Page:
No European country escapes climate change impacts from drought anymore. Reduced rainfall and increased temperatures leave their mark everywhere. Even the countries in northern Europe have become aware that water needs to be used in a more sustainable way.

2022 was again an extreme year as for climate change in Europe. In mid-August last year, two-thirds of EU’s territory was experiencing drought (Toreti et al., 2022). Although the availability of drinking water is still not in crisis, water shortage poses enormous problems for society.

There are things we can do to improve the water situation in times of drought, for example by making more water reservoirs to collect rainwater. A large part of the solution also lies in changing our view of how the water should be used. Changes are also needed in agriculture. It may not be possible to grow the same things as ten or twenty years ago, if it means that large amounts of water are required.

The summer of 2022 showed us that the problem of drought is not only a problem in the Mediterranean area. For example, Gotland, Sweden’s largest island, located in the Baltic Sea about 100 km from the mainland, has on several occasions suffered from severe water shortages during recent years. The annual precipitation on the island is approximately 550 mm. However, thin soil layers, extensive drainage, and a lack of coherent reservoirs in the sedimentary limestone bedrock lead to high precipitation run-off. Furthermore, the peak season for tourism is during the summer, resulting in a large seasonal variation in water demand with the highest demand occurring when water supplies are at their lowest. The number of people who live on Gotland all year round is about 58,000, just a fraction of the vast number of visitors. In 2016 the number of guest nights at hotels and other commercial accommodation facilities exceeded 1 million (Region Gotland, 2017).

Unlike other parts of Sweden, the water supply system of Gotland is built on a large proportion of private solutions, with only 67% of the households connected to the public water supply system. Around 65% of the public water supply system relies on groundwater. The remaining 35% of the water comes from lakes and one desalination plant (Sjöstrand et al. 2019).

Because of Gotland`s relatively thin soil layers, that have been intensively drained, the island can only retain a small portion of the infiltrating rainwater as groundwater. In addition, the landscape is mostly flat which doesn´t favor water storage. An uneven precipitation over the year makes parts of the island dependent on long distant piping from a centralized water supply, including desalination plants. Recent dry summers, on-going climate change and the increasing water demand due to a growing population and tourism have been a wake-up call. The region and its authorities are all arguing for using fresh water in a wiser and more environmentally sustainable way. As such, Gotland is an ideal arena for the development of new policies, methods and technologies to collect, store and reuse water.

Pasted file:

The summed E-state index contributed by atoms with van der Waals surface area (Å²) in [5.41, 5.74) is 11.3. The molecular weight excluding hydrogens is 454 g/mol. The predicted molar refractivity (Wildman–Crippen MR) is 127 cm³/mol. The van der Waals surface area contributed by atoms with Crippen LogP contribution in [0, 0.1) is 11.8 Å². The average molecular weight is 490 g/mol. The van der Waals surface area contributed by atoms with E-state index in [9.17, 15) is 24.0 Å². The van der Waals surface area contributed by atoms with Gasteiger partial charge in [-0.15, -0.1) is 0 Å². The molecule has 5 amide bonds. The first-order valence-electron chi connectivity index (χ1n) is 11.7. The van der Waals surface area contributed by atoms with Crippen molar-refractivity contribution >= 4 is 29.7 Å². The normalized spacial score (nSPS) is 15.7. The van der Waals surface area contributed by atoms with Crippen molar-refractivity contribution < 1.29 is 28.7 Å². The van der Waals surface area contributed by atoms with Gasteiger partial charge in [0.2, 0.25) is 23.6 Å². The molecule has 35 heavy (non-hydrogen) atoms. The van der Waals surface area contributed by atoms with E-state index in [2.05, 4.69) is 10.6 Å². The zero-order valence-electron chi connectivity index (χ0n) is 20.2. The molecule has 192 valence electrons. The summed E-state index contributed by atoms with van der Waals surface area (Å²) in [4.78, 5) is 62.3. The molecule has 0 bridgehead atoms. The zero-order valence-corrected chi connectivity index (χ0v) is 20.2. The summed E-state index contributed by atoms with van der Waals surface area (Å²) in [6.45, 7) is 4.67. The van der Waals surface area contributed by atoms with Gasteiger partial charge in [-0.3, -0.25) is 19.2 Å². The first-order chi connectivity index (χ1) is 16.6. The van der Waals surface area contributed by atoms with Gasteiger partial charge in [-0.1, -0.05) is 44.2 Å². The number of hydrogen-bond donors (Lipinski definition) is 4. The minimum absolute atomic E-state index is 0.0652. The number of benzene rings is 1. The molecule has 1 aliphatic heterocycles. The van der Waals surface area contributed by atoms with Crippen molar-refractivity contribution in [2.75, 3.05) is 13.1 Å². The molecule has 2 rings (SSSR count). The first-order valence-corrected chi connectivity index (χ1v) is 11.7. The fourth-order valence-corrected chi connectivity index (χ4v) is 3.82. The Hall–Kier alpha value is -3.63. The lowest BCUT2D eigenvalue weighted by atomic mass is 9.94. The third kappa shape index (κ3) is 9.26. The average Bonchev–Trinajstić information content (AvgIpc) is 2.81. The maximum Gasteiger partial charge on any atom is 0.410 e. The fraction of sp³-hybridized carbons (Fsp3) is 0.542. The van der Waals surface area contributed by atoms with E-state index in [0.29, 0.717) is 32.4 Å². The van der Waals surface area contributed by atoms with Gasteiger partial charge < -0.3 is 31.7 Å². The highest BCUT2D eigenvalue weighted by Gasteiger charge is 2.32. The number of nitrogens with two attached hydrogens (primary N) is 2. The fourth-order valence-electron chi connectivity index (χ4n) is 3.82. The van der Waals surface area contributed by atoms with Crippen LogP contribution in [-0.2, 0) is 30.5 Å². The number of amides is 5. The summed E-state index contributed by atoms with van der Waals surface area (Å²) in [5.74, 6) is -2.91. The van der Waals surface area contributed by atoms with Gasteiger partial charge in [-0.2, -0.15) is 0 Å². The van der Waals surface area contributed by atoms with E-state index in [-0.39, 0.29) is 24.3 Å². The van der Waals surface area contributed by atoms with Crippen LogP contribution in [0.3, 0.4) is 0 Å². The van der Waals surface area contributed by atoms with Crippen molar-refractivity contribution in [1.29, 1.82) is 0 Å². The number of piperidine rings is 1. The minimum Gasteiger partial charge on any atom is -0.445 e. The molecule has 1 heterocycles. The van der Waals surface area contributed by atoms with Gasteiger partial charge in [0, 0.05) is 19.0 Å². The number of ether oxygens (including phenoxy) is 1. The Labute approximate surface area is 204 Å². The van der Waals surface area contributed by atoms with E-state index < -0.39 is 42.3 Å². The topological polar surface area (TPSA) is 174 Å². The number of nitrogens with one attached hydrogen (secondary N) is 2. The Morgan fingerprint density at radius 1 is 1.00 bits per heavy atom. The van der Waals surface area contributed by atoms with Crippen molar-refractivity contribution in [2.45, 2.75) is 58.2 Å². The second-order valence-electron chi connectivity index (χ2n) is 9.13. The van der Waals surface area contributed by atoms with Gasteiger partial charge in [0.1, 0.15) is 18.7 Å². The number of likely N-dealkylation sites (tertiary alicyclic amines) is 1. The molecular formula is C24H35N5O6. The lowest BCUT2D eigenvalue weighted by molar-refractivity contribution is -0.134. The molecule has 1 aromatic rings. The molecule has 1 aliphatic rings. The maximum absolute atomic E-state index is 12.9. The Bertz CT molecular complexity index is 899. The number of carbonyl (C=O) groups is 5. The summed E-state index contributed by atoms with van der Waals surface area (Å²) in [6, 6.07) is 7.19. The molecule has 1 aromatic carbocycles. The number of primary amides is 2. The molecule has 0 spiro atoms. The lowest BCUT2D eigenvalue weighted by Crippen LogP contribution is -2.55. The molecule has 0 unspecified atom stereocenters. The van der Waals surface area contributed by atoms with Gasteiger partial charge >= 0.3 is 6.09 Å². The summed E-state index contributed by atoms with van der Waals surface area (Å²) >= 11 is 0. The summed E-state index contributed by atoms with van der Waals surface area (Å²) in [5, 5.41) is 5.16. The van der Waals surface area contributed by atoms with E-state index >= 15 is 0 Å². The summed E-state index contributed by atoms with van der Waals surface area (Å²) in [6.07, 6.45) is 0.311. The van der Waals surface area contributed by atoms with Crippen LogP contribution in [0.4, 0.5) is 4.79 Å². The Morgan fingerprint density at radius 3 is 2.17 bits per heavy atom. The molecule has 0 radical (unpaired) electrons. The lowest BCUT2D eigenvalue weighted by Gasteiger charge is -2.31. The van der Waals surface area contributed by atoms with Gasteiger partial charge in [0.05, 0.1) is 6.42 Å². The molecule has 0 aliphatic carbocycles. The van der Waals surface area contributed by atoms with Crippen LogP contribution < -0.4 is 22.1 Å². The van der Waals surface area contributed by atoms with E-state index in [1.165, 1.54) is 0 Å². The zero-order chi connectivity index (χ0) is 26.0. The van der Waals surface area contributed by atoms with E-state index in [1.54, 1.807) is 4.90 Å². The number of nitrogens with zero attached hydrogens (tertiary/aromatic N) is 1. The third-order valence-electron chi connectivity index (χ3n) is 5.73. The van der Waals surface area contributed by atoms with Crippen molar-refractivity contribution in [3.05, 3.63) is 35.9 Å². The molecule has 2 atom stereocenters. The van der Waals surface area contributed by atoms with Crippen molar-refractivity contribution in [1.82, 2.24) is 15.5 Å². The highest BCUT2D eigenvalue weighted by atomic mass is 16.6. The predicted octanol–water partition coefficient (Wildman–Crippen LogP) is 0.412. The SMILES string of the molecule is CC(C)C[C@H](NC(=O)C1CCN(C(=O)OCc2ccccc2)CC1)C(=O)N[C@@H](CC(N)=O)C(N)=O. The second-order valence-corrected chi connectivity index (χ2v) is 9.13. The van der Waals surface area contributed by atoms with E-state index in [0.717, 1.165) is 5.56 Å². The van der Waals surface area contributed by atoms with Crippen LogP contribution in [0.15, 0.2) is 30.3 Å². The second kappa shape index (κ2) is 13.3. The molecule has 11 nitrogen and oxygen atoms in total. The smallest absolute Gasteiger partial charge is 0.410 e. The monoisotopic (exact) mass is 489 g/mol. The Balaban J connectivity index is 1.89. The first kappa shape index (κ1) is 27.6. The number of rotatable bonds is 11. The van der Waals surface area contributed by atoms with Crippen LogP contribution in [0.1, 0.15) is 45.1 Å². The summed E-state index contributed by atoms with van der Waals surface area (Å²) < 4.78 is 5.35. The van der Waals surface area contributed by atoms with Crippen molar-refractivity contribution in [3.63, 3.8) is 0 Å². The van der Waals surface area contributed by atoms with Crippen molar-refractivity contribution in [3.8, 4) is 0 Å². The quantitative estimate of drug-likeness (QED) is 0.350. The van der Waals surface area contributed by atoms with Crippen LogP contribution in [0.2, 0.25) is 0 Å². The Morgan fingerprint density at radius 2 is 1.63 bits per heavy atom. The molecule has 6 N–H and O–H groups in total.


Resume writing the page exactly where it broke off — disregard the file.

One example of this is the on-going development of complementary systems for the water supply for the future, and for the vision of a circular society, that has been initiated at the most southern part of the island. Here, the so-called Testbed Storsudret for a sustainable water supply, is developed and managed by Region Gotland and IVL, together with academic partners, NGO´s and SME´s. Climate change challenges such as water shortage and drought require data and strong evidence-based modelling to support decisions.

Rethinkaction uses modelling of climate change impacts and potential solutions to assess the future situation at Gotland, and at five other case study areas in Europe (Tarn-et-Garonne in France, Bács-Kiskun County in Hungary, Aosta Valley in Italy, Almería Province in Spain and Autonomous Region of the Azores, Portugal). The project particularly focuses on land use solutions, such as changes in agricultural production, integrated water management, but also the effect of lifestyle changes, such as reduced food waste and a shift in people’s diet.

While models of climate change are an excellent tool to assess the effect of future climate change, the summer of 2022 showed us that climate change, and water shortage is already a problem, not only in southern Europe, but in large parts of Europe. Climate change is happening much faster than anticipated, which is why we need to act now to secure both our societies and protect the environment.


Toreti, A. et al. 2022. Drought in Europe August 2022, Publications Office of the European Union, Luxembourg, 2022, doi:10.2760/264241, JRC130493.

Region Gotland (2017). Gotland in numbers (Gotland i siffror) 2017, Visby (2017)

Sjöstrand, K. et al. 2019. Marginal Abatement Cost Curves for Water Scarcity, Mitigation under Uncertainty Water Resources Management, 33:4335–4349

Testbed Storsudret for Sustainable water supply: